The Jags followed up this move by drafting California DT Tyson Alualu with their 10th overall selection and DT D’Anthony Smith with their next pick. Both are listed under 300 lbs and reflect the emphasis the Jags are placing on athletic interior lineman to get after the quarterback.

While Alualu isn’t signed, his contract will most likely amount to about $4 million per season based on where he was selected. The Jaguars are still paying Derrick Harvey whom they selected 8th overall 2 years ago. He is guaranteed $17 million and has 3 years left on his rookie contract.

With John Henderson set to make $5 million in 2010, the Jaguars had entirely too much money invested in a young unproven line. To keep Henderson would only force their young talent to watch from the sidelines. Thats a good plan for young quarterbacks – a bad plan for young lineman.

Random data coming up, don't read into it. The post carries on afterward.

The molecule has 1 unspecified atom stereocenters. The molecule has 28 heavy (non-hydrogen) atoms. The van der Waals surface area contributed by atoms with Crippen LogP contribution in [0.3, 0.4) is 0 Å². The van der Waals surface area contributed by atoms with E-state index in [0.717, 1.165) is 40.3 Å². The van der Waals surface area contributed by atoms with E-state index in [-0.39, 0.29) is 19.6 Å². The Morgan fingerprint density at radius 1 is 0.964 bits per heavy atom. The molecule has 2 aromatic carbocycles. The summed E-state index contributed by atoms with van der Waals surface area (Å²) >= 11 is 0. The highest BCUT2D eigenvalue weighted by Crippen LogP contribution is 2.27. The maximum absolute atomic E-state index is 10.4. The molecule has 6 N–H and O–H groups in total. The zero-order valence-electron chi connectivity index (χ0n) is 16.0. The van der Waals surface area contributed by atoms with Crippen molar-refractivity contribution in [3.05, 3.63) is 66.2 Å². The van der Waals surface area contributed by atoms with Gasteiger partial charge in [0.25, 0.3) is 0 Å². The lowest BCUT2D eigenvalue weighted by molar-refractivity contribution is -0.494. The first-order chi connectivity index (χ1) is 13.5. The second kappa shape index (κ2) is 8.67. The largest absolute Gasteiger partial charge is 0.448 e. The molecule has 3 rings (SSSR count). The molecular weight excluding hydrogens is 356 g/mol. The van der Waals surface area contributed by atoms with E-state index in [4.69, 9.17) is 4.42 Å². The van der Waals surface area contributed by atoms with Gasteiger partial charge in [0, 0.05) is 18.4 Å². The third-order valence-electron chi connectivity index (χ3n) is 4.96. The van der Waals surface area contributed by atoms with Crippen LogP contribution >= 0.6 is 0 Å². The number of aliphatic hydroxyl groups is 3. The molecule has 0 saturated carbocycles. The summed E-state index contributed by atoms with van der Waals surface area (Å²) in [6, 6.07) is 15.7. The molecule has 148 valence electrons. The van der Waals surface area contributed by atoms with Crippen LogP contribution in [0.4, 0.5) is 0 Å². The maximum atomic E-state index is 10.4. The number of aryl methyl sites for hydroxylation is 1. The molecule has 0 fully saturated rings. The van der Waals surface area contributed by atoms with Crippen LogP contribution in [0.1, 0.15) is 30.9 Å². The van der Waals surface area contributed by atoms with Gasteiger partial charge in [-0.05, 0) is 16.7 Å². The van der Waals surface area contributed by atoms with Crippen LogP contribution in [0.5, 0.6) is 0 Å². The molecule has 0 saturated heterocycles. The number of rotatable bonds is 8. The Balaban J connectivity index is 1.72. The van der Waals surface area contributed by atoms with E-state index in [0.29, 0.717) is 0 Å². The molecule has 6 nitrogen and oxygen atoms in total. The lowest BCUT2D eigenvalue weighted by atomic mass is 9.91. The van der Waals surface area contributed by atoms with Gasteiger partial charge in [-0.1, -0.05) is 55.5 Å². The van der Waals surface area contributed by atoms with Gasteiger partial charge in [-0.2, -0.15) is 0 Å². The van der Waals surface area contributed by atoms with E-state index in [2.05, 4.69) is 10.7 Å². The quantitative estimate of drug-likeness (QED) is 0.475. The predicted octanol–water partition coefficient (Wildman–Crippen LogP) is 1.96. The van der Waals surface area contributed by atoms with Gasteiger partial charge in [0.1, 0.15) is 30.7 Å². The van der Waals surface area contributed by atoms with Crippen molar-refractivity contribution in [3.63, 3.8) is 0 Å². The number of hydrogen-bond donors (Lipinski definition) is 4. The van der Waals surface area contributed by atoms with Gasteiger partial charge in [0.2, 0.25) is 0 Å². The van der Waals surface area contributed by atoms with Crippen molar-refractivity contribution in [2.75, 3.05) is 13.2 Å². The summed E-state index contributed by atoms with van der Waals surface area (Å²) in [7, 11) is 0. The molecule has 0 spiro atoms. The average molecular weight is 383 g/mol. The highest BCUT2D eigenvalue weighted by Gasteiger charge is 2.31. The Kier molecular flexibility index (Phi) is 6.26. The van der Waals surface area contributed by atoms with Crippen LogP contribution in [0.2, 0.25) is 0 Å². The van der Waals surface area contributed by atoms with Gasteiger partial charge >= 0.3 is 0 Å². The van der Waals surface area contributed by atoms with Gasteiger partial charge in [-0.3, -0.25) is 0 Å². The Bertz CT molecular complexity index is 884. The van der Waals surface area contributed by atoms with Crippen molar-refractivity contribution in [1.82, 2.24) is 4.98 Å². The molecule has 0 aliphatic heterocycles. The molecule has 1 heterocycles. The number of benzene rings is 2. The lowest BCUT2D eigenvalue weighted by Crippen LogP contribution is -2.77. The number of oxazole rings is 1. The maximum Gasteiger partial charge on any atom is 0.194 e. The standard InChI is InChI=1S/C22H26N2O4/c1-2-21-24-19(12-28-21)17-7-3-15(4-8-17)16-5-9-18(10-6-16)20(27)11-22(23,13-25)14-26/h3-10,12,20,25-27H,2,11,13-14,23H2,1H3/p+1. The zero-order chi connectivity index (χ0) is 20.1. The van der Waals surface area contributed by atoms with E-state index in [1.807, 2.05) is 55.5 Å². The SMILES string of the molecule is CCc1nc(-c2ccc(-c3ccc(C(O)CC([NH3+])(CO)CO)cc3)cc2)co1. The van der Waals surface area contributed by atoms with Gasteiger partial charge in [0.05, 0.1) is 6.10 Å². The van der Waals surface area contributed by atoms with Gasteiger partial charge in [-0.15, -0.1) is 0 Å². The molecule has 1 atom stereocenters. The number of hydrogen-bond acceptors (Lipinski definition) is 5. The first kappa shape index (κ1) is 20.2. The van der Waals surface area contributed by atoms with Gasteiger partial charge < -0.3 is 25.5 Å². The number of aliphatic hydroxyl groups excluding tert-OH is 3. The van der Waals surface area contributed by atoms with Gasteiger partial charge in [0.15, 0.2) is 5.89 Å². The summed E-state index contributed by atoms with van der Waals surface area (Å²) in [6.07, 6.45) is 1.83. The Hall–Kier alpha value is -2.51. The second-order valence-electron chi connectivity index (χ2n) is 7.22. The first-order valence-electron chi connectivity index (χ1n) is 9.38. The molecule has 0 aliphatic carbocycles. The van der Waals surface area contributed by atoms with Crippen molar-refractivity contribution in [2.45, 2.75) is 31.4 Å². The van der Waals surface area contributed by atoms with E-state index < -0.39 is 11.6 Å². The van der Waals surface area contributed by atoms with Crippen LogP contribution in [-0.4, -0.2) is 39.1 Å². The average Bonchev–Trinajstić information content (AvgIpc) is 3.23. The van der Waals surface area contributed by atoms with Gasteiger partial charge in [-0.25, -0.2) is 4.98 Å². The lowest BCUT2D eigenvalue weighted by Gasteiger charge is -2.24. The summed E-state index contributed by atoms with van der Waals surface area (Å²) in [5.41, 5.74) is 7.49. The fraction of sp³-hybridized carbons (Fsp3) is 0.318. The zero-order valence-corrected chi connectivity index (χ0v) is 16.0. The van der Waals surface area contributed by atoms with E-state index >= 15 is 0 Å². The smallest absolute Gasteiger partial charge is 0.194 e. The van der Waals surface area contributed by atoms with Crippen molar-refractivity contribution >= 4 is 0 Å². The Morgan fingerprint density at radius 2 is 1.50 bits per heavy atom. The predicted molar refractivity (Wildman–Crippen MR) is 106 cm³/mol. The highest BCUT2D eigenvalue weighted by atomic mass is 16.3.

The Jaguars weren’t getting any quarterback pressure out of Henderson (about 3 sacks per season over the last 5 years) so at 31, he simply wasn’t a part of their future.

It’s rumored that Jacksonville tried to get picks for him on draft day once they had gone ‘all-in’ on tackles, but prying away picks from teams on draft day can be difficult. Decisions to trade for an expiring $5 million contract are generally not made in a draft room particularly if it had not previously been discussed.

Of the teams Jacksonville reportedly called, its unlikely any of them knew if Henderson would be interested in their city and scheme in time to be comfortable making the expensive trade.